WASHINGTON Treasury Secretary Timothy Geithner will present the Obama administration's latest view of what the United States should do to press China to reform its exchange rate practices at a hearing next week, a key Democratic lawmaker said on Thursday.
"It is vital that we hear Secretary Geithner's views about U.S. policy and how best to proceed," House of Representatives Ways and Means Committee Chairman Sander Levin said in a statement announcing the September 16 hearing.
The announcement follows new trade data on Thursday that showed the U.S. trade deficit with China fell almost 1 percent in July. But it was still nearly 18 percent higher for the first seven months of the year, at $145.4 billion, compared to the same period in 2009.
"The large and persistent U.S. trade imbalance with China is a major contributor to global imbalances, costing the United States jobs and economic growth," Levin said.
"Despite the administration's success in placing global imbalances, including our imbalance with China, on the G-20 agenda, China's currency remains substantially undervalued," the Michigan Democrat said.
Many U.S. lawmakers accuse Beijing of deliberately undervaluing its currency by as much as 40 percent to give Chinese exporters an unfair trade advantage.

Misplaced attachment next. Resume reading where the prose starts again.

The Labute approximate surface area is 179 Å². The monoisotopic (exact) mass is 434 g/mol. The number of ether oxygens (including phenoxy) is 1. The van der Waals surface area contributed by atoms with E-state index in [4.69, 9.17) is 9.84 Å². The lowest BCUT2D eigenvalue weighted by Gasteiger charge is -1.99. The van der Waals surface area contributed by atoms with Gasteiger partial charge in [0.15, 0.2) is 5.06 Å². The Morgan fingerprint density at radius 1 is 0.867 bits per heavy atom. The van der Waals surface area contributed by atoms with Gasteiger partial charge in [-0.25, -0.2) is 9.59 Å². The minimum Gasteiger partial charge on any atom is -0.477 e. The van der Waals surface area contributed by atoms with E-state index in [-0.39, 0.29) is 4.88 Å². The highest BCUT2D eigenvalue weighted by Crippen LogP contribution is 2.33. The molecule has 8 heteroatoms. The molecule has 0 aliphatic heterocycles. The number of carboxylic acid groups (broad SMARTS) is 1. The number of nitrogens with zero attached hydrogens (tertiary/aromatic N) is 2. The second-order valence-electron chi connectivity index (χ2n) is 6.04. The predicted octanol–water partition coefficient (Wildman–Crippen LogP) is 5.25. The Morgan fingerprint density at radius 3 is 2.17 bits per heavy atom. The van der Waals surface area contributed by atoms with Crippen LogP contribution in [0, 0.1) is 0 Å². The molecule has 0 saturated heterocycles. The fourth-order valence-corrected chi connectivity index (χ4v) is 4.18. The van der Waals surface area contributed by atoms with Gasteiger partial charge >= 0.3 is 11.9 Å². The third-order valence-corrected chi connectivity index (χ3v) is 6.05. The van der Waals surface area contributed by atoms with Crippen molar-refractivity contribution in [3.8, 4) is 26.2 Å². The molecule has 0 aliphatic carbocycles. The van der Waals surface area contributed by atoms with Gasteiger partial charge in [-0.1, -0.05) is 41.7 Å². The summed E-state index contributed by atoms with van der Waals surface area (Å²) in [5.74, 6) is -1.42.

Geithner's Treasury Department, in three semi-annual reports since President Barack Obama took office, has declined to formally name China a currency manipulator.
Geithner delayed the last report due on April 15 for three months to give China more time to act on its own.
Just before a June G20 leaders meeting in Canada, Beijing did announce it was loosening its currency's peg against the dollar. But the yuan has barely risen in value since, angering lawmakers who believe the huge trade deficit with China is to blame for millions of lost U.S. manufacturing jobs.
The Treasury Department's next currency report is due October 15. In the meantime, a number of lawmakers in both the House and Senate are pushing for legislation that would allow the Commerce Department to set duties on Chinese goods to offset the amount of China's currency "undervaluation."
(Reporting by Doug Palmer; Editing by Christopher Wilson and Todd Eastham)